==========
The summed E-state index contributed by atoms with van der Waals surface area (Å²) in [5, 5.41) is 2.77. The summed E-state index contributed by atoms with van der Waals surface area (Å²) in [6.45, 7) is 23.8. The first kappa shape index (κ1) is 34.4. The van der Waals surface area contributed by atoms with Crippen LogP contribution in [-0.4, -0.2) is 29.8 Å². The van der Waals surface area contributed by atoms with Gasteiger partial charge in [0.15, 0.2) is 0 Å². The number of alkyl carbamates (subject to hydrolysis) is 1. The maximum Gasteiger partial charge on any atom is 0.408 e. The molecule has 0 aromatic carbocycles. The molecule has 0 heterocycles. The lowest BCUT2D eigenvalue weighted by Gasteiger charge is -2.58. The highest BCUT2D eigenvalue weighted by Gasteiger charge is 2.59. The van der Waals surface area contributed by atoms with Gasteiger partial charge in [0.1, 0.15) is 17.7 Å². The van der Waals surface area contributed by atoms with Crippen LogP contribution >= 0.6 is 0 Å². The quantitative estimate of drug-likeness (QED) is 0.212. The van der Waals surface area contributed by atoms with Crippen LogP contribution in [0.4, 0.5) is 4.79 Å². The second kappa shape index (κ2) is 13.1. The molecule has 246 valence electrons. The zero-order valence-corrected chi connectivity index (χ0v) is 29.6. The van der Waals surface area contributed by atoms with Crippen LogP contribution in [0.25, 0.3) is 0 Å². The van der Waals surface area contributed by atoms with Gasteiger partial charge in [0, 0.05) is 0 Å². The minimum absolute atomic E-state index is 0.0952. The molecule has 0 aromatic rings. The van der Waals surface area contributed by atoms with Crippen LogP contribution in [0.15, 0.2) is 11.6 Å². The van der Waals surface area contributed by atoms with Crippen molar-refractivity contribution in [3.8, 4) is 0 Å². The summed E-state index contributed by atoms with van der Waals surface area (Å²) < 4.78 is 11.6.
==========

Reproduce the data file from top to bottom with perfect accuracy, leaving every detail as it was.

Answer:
The summed E-state index contributed by atoms with van der Waals surface area (Å²) in [5, 5.41) is 2.77. The summed E-state index contributed by atoms with van der Waals surface area (Å²) in [6.45, 7) is 23.8. The first kappa shape index (κ1) is 34.4. The van der Waals surface area contributed by atoms with Crippen LogP contribution in [-0.4, -0.2) is 29.8 Å². The van der Waals surface area contributed by atoms with Gasteiger partial charge in [0.15, 0.2) is 0 Å². The number of alkyl carbamates (subject to hydrolysis) is 1. The maximum Gasteiger partial charge on any atom is 0.408 e. The molecule has 0 aromatic carbocycles. The molecule has 0 heterocycles. The lowest BCUT2D eigenvalue weighted by Gasteiger charge is -2.58. The highest BCUT2D eigenvalue weighted by Gasteiger charge is 2.59. The van der Waals surface area contributed by atoms with Gasteiger partial charge in [0.1, 0.15) is 17.7 Å². The van der Waals surface area contributed by atoms with Crippen LogP contribution >= 0.6 is 0 Å². The quantitative estimate of drug-likeness (QED) is 0.212. The van der Waals surface area contributed by atoms with Crippen LogP contribution in [0.4, 0.5) is 4.79 Å². The second kappa shape index (κ2) is 13.1. The molecule has 246 valence electrons. The zero-order valence-corrected chi connectivity index (χ0v) is 29.6. The van der Waals surface area contributed by atoms with Crippen LogP contribution in [0.25, 0.3) is 0 Å². The van der Waals surface area contributed by atoms with Gasteiger partial charge in [0, 0.05) is 0 Å². The minimum absolute atomic E-state index is 0.0952. The molecule has 0 aromatic rings. The van der Waals surface area contributed by atoms with Crippen LogP contribution in [0.15, 0.2) is 11.6 Å². The van der Waals surface area contributed by atoms with Crippen molar-refractivity contribution in [3.8, 4) is 0 Å². The summed E-state index contributed by atoms with van der Waals surface area (Å²) < 4.78 is 11.6.